Home & Family
Shaken baby syndrome is the most common form of child abuse that leads to death in infants and toddlers under age 5. Parents, babysitters, and other family members frustrated with a baby’s crying might be at risk of shaking infants and children.
Shaken baby syndrome (SBS) is a form of child abuse that occurs when an adult or older child violently shakes a baby or young child. It takes only a few seconds of violent shaking to cause permanent damage.
One to three thousand children in the United States suffer from SBS yearly. Of those who survive, 80 percent will have permanent damage, and 25 percent will die.
How Does SBS Occur?
SBS usually occurs when a parent or caregiver is frustrated or angry, often because a child won’t stop crying. SBS is not usually caused by bouncing a child on your knee, a minor fall, or even rough play.
Babies have weak neck muscles, making supporting and controlling their head movement difficult. When a baby is forcibly shaken, its brain moves back and forth inside the skull, causing bruising, swelling, and bleeding.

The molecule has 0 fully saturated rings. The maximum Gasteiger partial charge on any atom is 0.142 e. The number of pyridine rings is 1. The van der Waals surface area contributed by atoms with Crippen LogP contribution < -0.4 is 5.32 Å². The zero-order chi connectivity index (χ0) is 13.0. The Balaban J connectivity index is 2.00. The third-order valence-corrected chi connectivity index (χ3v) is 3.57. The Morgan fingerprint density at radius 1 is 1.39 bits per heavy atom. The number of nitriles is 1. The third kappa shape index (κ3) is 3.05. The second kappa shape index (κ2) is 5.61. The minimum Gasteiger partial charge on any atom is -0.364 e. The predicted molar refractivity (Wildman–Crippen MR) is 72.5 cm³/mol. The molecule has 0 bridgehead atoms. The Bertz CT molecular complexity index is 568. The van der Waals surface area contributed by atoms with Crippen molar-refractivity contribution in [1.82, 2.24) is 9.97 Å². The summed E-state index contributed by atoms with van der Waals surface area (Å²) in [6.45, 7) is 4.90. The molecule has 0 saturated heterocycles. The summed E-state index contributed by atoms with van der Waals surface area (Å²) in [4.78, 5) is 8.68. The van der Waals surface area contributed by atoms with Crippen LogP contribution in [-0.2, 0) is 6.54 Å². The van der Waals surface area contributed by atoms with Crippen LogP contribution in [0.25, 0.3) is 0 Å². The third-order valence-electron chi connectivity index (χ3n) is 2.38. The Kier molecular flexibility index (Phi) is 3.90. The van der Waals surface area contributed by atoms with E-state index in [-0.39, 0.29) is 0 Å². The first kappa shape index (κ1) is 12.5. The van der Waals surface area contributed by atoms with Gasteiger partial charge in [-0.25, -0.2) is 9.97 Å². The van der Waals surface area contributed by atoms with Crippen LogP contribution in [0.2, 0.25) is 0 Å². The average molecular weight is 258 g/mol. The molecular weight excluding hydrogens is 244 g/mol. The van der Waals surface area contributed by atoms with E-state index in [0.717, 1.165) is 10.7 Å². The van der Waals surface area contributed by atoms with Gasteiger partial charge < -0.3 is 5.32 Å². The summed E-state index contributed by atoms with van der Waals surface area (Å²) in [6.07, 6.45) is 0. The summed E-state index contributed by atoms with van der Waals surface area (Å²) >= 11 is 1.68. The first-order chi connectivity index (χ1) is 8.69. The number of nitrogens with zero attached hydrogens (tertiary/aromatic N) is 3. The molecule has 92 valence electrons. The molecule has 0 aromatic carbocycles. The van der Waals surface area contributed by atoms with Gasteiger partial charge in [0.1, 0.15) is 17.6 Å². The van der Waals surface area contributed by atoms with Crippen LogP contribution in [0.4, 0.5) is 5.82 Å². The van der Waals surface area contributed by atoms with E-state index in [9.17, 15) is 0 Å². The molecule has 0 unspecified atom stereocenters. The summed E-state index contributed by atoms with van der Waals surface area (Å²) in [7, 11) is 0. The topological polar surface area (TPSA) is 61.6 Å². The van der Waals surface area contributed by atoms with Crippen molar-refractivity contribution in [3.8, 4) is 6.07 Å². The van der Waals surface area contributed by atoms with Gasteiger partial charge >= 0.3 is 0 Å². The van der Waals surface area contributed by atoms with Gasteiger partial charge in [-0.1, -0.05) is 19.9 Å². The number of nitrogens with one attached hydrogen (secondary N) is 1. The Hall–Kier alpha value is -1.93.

Symptoms of SBS
Immediate symptoms of SBS include extreme fussiness or irritability; tiredness; not eating, smiling, talking, or laughing; difficulty swallowing, sucking, or breathing; pale skin; vomiting; difficulty staying awake; seizures; or paralysis. Bruising on the face, bleeding in the brain and eyes, spinal cord damage, and bone fractures can also occur.
Parents or caregivers are more likely to forcefully shake a baby and cause SBS due to the following:
- Unrealistic expectations of their baby
- Young or single parenthood
- Domestic violence in the home
- Alcohol or drug abuse
- Unstable family situations
- A history of mistreatment as a child
How to Prevent SBS
Parents and caregivers should know the dangers of SBS. Anyone caring for a baby should remember that if a baby is not uncomfortable or sick but still will not stop crying, it is okay to put the baby down in a safe place, such as a crib, and take a short break.
New parents should know that it is common for babies to cry for up to 3 hours a day, and some cry even more.
If you are having trouble managing your emotions or the stress of parenthood, seek help. Your child’s doctor may offer a referral to a counselor or other mental health provider.
Katrina Akande, Extension Specialist, Assistant Professor, Lola Mahner, Graduate Student, and Nakia Jones, Program Director, all in Human Development and Family Studies, Auburn University
New February 2023, Shaken Baby Syndrome, FCS-2715